Mitt Romney seeks to end GOP contest in January
Mitt Romney is preparing a broad strategy after Iowa’s caucuses tonight, apparently hoping to close out the GOP presidential contest before the calendar turns to February.
The Post’s Phil Rucker reported last night that the former Massachusetts governor will head to South Carolina later this week, a sign he is prepared to fight in a state that has been less than hospitable to him since 2008. And a GOP source tells The Fix that Romney’s campaign is going up with an ad buy in Florida starting tomorrow. (New Hampshire is set to hold a primary on Jan. 10 followed by South Carolina on Jan. 21 and Florida on Jan. 31.)
The Florida ad buy is at least $825,000, starts Wednesday, and will run through next Tuesday’s New Hampshire primary. It comes on top of a $1 million ad buy already launched in South Carolina and Florida by Restore Our Future, a super PAC supporting Romney’s candidacy.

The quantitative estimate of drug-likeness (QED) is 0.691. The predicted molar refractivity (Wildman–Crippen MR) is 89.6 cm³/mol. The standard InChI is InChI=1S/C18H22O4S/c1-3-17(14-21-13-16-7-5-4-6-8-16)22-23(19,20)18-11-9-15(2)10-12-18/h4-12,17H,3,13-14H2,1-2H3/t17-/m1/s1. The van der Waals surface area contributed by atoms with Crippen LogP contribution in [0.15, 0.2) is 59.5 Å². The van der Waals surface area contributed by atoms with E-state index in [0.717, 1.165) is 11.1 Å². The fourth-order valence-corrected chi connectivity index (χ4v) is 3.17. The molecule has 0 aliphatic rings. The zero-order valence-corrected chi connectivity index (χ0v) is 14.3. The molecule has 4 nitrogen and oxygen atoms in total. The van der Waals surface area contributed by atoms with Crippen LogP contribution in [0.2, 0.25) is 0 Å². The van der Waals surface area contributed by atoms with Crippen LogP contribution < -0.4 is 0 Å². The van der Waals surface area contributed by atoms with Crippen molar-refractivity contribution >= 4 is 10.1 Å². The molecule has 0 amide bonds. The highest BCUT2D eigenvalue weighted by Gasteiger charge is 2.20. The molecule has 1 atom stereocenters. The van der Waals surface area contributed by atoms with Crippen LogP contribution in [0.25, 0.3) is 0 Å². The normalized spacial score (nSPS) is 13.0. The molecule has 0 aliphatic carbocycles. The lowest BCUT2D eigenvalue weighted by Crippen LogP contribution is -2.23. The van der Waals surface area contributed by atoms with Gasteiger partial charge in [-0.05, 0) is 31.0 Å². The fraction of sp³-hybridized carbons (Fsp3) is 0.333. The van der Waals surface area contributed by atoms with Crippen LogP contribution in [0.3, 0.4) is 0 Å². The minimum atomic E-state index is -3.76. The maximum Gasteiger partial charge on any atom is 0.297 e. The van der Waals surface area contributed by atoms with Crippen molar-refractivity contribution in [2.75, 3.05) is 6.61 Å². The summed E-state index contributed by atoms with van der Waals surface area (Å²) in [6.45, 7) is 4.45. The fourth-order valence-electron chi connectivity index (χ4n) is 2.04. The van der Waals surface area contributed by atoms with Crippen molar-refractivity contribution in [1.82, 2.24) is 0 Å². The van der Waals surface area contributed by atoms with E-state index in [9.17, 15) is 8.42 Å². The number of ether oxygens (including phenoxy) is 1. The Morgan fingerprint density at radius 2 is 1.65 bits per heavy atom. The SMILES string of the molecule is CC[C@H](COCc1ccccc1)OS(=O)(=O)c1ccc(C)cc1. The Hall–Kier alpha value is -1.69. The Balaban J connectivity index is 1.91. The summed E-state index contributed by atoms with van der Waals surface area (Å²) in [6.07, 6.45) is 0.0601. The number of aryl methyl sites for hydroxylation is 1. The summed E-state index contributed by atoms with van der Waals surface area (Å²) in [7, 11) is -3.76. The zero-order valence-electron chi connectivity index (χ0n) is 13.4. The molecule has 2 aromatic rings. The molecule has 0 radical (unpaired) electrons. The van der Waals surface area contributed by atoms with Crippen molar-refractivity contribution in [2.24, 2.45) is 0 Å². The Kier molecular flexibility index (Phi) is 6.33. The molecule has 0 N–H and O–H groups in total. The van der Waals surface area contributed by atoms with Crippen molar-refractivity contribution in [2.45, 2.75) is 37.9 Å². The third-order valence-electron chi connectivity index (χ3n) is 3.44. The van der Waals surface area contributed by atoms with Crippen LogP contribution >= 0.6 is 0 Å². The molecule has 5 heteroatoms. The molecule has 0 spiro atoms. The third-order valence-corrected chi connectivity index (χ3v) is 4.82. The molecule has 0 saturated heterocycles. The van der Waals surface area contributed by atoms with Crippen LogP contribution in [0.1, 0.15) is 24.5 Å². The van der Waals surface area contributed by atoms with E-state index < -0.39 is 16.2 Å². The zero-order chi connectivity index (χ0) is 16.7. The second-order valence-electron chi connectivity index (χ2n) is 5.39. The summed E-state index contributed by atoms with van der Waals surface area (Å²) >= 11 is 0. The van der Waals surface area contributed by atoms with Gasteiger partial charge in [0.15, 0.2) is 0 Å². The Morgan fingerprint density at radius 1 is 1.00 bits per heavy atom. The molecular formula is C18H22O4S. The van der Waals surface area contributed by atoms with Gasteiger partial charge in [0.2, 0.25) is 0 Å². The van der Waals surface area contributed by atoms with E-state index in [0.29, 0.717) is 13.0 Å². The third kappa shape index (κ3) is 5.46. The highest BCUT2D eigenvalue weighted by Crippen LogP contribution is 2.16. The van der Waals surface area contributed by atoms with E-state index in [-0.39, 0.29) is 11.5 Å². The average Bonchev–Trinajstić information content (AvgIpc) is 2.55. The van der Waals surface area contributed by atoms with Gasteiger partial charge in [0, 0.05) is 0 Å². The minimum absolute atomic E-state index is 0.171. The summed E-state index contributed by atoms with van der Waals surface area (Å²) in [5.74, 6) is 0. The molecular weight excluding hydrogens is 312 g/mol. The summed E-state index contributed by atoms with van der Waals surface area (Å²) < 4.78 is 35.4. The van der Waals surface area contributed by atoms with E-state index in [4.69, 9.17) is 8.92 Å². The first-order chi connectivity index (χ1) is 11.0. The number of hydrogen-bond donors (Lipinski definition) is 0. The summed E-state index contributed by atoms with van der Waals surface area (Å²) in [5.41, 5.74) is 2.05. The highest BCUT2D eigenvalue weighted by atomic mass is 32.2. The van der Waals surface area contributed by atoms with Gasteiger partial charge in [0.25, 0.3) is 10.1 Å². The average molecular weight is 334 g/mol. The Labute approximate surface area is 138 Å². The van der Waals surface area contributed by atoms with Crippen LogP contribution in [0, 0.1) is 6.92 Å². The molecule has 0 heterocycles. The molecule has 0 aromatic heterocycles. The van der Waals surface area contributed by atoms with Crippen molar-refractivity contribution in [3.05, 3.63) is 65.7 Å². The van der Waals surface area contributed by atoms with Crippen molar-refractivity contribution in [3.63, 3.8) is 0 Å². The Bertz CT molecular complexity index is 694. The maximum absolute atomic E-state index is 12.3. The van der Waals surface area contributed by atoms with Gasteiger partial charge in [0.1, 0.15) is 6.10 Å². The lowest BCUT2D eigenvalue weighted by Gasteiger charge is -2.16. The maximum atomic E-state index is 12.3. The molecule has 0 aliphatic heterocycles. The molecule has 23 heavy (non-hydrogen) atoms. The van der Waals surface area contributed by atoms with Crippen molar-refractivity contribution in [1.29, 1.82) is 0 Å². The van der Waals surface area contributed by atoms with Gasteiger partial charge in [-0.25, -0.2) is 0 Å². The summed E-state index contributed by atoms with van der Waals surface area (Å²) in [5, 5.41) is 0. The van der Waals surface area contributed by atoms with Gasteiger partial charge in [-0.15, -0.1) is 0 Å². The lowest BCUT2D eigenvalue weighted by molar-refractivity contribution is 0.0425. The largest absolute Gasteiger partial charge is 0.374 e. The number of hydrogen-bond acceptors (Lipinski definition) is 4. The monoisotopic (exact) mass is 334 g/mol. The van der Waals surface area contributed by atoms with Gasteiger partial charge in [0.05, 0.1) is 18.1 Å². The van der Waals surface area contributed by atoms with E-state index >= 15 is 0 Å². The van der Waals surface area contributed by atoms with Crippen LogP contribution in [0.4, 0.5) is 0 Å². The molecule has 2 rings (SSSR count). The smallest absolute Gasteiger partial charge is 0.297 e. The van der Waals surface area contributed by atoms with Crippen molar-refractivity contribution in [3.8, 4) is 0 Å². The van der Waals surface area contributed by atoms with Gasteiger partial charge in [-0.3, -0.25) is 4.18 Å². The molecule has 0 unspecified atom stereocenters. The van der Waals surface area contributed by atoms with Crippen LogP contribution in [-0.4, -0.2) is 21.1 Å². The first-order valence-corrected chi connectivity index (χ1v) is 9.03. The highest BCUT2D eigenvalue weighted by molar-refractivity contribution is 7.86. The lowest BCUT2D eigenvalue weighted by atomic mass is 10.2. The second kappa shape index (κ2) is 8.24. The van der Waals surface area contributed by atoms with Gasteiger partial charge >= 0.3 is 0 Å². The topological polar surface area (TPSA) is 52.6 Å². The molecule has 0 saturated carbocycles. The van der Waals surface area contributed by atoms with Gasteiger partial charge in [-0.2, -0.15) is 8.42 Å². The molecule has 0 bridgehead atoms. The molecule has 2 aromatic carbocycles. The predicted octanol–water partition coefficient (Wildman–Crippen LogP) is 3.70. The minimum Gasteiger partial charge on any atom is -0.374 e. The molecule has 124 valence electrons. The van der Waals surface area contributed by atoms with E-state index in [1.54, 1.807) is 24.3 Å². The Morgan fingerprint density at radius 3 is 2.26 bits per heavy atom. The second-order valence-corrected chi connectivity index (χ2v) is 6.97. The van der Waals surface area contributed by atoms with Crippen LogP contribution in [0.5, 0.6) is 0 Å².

Romney’s campaign did not responded to a request for comment. The ad buy would make him the first candidate to go up on the air in the Sunshine State.
The total picture is one of a frontrunner hoping to finish well in all four January contests and, in so doing, effectively end the nomination fight. Romney’s early focus on New Hampshire seems to have given way to a broader strategy in which he and his supporters will put real resources and time into South Carolina and Florida.
Romney, at this point, is the only candidate in the field with the financial and staffing strength to run a series of simultaneous campaigns in the first four voting states. Most of his opponents seem likely to focus on South Carolina — overlooking New Hampshire almost entirely — as their best and perhaps last chance to slow his momentum.
Of course, whether Romney can secure the nomination in January depends a lot on how he finishes tonight in Iowa. A win makes the likelihood of the race ending by the end of this month considerably more likely.
Updated at 5:20 p.m. to reflect an increase in Romney’s Florida ad buy from $770,000 to $825,000.